Based on the annual report on air quality in Europe, issued by the European Environment Agency in 2022, air pollution is the largest environmental health risk and significantly impacts the health of the European population, particularly in urban areas. The main key takeaway message is that while emissions of regulated air pollutants and their concentrations in ambient air have fallen significantly over the past two decades in Europe, air quality remains poor in many areas. In 2020 in the European Union, 96% of the urban population was exposed to regulated pollutant levels above the health-based guideline level set by the World Health Organization (WHO), leading to 311,000 premature deaths in the EU-27. It was also emphasised that air pollution causes morbidity, hence people live with several health impacts, increasing personal suffering, and poses a significant increase in health care costs.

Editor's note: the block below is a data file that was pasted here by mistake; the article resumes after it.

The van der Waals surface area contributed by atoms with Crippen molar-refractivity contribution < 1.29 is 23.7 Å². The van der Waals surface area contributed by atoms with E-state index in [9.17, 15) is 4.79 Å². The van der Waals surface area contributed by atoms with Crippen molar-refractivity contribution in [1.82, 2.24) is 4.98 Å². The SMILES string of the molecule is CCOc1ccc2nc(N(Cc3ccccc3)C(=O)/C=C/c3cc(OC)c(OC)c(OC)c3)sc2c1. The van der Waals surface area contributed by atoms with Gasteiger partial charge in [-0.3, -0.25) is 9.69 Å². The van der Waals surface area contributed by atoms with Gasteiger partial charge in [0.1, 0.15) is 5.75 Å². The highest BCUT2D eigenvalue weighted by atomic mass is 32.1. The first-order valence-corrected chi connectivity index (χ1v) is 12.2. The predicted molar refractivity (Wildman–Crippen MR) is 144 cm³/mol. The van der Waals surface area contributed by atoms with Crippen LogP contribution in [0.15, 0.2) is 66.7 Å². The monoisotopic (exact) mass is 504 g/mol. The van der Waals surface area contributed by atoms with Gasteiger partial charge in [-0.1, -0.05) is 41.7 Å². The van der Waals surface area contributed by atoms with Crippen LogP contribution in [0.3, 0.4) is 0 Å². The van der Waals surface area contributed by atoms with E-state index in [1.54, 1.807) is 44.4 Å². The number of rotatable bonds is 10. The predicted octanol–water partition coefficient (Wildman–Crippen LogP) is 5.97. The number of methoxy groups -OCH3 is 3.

The European ambient air quality legislation (Air Quality Directive (2008/50/EC) is designed on the principle that EU Member States divide their territories into several management zones and are required to assess air quality in these zones using measurement or modelling approaches. Overall, however, does an air quality monitoring programme exist in Malta? If yes, how is it set up and which standards does it follow? Who operates it?